I don't know if it was a matter of luck or destiny, or merely Roslyn's faith in my abilities, that brought me here, but writing has changed my life. It has given me a confidence I never knew I had, it has given me the opportunity to meet some amazing people, to learn about their adventures, and in turn I've been able to share my passion for great wilderness meals. For more information please visit the website for A Fork in the Trail.

Speaking of sharing… here are a few recipes that will appear in Another Fork in the Trail this spring.

Carrot Cake Quinoa Flakes
© 2010 Laurie Ann March

Dehydration Time: 5-7 hours
Makes 2 servings

This hot cereal recipe has the comforting flavor of carrot cake and the gentle flavor of green tea combined with the protein-packed nutrition of quinoa flakes. If you like, you can substitute oats for the quinoa, however, if you lead a gluten-free lifestyle ensure that the oats are packaged in a gluten-free facility. I usually rehydrate the carrots and raisins while I have my first cup of tea.

3 tablespoons carrots, dehydrated measurement
2 teaspoons gunpowder green tea, ground measurement
2/3 cup quinoa flakes
2 to 3 tablespoons powdered soy milk
2 tablespoons sultana raisins
2 teaspoons maple or brown sugar to taste
1/2 teaspoon ground cinnamon
1/4 teaspoon ground nutmeg
2 tablespoons walnuts or pecans, coarsely chopped (optional)
1 tablespoon shredded sweetened coconut (optional)
1 1/2 to 2 cups water

At Home
Grate a carrot on the fine side of a box grater and dry on lined dehydrator trays for 5 to 7 hours or until dry and leathery. Grind the green tea to a fine powder in a spice grinder. Place the quinoa flakes in a medium ziplock freezer bag with the green tea and soy milk powder. Put the raisins and dried carrots in a ziplock freezer bag and place that bag in with the quinoa flakes. Mix the spices and sugar together and wrap in a small piece of plastic wrap. Then do the same with the nuts, and coconut if you are using them. Put the bundles in the bag with the quinoa flakes.

At Camp
Remove the bundles from the bag of quinoa flakes and set aside. Add enough boiling water to the carrots and raisins to barely cover them and let rehydrate for 10 to 15 minutes. When the carrots have rehydrated, boil 1 1/2 to 2 cups of water depending on the desired consistency. Add the quinoa flakes, spice and sugar mixture, carrots and the raisins to the pot, cover, and let sit for about 2 minutes. Stir in the nuts and coconut if you are using them. Divide into 2 servings.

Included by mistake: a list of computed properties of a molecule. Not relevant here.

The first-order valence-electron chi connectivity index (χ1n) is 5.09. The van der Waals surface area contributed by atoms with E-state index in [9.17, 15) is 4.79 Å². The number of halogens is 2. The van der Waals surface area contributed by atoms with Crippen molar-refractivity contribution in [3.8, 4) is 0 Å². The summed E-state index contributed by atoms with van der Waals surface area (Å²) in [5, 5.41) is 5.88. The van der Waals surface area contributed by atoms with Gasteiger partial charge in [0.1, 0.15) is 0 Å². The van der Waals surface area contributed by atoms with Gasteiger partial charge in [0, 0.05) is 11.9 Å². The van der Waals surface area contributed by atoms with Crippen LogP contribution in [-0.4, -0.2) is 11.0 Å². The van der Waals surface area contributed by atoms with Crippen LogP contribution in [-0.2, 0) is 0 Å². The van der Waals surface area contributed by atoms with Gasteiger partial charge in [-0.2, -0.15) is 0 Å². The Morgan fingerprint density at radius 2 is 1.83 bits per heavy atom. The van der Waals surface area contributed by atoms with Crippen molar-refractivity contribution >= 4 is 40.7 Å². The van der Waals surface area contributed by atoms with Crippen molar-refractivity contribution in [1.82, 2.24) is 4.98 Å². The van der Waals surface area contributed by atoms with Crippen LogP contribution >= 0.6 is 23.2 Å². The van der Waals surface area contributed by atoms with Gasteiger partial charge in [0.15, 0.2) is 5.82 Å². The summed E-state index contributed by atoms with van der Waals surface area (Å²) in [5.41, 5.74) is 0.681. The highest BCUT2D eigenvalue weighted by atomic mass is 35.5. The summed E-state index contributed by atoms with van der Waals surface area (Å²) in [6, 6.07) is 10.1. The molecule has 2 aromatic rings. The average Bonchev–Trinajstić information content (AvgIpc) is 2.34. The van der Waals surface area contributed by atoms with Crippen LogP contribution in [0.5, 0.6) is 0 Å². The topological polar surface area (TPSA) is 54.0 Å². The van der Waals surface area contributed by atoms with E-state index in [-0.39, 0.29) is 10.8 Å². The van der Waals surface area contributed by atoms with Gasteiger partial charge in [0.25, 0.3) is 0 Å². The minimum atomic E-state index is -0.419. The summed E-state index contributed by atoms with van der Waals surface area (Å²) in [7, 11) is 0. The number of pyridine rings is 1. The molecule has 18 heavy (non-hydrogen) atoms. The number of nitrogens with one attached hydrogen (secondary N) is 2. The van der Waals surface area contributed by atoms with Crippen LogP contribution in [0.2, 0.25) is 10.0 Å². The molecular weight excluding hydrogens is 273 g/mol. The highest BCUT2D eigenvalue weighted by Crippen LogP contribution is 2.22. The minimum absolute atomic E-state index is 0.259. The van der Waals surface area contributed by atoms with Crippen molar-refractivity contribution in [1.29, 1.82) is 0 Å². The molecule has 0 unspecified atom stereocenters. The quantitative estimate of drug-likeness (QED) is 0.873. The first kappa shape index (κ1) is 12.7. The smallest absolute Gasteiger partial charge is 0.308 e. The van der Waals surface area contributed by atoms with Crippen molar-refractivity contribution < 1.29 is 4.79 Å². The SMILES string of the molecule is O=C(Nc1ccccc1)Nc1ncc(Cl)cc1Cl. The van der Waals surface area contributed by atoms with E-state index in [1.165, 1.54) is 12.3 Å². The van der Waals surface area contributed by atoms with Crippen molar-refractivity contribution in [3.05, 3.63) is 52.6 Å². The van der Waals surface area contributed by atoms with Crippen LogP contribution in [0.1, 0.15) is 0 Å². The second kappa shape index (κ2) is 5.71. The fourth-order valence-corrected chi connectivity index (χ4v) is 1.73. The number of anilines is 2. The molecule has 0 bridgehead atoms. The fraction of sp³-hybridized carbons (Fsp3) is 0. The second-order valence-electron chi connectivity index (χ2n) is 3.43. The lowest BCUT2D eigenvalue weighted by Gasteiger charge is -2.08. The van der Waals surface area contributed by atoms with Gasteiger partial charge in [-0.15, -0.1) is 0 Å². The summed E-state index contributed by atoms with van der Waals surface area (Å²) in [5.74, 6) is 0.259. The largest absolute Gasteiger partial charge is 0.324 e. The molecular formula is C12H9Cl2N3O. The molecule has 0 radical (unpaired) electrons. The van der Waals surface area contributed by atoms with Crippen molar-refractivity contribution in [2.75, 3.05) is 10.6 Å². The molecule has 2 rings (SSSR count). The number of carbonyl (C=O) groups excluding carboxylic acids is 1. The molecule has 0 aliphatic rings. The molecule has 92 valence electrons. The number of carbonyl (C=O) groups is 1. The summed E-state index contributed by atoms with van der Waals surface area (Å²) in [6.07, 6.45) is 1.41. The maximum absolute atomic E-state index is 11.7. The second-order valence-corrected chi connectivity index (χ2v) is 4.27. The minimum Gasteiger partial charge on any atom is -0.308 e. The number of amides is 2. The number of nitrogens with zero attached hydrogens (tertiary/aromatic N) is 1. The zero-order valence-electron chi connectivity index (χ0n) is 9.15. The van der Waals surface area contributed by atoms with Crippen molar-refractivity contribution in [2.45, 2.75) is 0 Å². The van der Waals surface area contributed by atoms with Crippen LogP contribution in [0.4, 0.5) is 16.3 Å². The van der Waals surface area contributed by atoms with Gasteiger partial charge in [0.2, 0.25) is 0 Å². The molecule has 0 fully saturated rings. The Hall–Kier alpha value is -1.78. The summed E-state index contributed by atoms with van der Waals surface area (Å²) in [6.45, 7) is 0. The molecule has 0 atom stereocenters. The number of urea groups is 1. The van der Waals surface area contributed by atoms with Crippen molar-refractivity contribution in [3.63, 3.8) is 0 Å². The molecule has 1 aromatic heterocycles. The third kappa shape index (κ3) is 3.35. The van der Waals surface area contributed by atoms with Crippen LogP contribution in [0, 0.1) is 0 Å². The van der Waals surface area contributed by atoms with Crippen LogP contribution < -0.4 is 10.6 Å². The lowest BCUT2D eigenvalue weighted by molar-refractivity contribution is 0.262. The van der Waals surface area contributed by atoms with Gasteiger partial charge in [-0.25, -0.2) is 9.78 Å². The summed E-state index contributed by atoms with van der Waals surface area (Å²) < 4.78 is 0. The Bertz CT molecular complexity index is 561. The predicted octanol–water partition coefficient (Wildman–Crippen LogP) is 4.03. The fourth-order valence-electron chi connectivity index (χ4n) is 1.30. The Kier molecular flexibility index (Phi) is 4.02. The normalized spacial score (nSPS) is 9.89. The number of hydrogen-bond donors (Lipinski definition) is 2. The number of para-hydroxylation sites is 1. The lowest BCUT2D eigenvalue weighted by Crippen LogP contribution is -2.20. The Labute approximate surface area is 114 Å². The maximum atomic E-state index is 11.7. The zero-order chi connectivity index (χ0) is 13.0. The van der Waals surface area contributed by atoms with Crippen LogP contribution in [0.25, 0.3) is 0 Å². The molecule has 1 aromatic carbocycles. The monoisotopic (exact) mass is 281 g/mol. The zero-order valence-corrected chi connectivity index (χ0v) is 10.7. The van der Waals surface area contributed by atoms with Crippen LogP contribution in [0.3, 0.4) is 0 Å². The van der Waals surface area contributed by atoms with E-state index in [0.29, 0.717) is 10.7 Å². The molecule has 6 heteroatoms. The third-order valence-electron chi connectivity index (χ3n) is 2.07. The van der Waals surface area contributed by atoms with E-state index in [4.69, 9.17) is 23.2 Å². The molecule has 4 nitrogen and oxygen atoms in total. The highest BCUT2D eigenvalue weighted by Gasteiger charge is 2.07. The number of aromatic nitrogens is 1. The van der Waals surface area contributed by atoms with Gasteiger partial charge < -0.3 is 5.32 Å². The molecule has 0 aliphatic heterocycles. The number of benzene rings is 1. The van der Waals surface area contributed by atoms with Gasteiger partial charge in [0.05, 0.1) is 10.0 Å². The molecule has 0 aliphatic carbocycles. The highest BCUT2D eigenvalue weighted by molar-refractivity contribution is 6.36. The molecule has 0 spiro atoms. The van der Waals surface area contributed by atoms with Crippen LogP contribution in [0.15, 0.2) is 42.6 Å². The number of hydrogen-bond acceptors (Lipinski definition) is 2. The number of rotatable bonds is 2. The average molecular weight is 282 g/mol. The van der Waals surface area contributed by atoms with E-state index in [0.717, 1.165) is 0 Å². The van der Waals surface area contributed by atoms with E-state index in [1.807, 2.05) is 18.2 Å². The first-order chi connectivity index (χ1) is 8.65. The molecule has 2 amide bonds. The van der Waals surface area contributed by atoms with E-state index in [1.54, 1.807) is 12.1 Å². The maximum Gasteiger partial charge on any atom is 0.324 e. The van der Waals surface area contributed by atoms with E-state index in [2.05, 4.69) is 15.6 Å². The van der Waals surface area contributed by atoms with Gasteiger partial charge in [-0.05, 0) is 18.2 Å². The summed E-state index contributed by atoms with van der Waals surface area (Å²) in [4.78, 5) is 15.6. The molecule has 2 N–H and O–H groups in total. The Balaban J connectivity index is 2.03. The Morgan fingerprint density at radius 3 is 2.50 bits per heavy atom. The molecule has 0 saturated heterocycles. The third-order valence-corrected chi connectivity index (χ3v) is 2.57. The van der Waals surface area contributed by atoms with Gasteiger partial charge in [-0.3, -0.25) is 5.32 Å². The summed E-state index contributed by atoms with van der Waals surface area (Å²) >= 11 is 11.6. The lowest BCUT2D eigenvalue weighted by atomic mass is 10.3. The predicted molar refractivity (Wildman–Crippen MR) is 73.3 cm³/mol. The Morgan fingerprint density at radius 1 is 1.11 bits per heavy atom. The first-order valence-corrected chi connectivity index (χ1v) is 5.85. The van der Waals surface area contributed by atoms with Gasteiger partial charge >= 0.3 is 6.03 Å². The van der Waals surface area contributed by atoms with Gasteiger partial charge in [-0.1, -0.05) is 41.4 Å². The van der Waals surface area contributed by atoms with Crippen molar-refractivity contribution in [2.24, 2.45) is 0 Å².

Tips
I like to grate several carrots when making this recipe. That way I have extra for this, soup and trail salads.

If you don't have a spice grinder just use an inexpensive coffee grinder and dedicate it to grinding spices.

To save time in the morning, start rehydrating the carrots and raisins the night before using cool water and a leak proof container.


Date, Pecan, Blueberry, and Ginger Bars
© 2010 Laurie Ann March

Makes 8 to 10 bars

The first time I made date bars was when I was a young girl taking a 4-H outdoor living course. As an adult, I wanted to add a little something to the recipe and I've always loved candied ginger. It gives these a nice bite, which livens the tastebuds.

1 cup dates such as medjool or honey dates
3/4 cup pecans
1/4 cup dried blueberries
1/8 cup candied ginger, chopped

At Home
Pulse the dates in a food processor until you have a thick paste. Toast the pecans, if desired, in a dry non-stick frying pan over medium heat just until they start to become fragrant. Be careful that you do not burn them. Add to the dates and pulse to chop the nuts. Remove the container from the food processor and take out the blade. Stir in the dried blueberries and candied ginger. Line a square baking pan with plastic wrap and press the mixture firmly into the pan. Refrigerate for an hour and then turn out onto a cutting board. Remove the wrap and cut into 8 to 10 bars. Wrap each bar in plastic wrap and reshape by pressing each side on a flat surface if desired.

Tip
Wipe your knife with a hot water soaked paper towel between cuts to prevent it from sticking. You can reuse the piece of wrap you lined the pan with to wrap your bars.

Written by Laurie March

 
           
masthead photo courtesy
Laurie March

 

 

 

gj studios - outdoor adventure specialists copyright information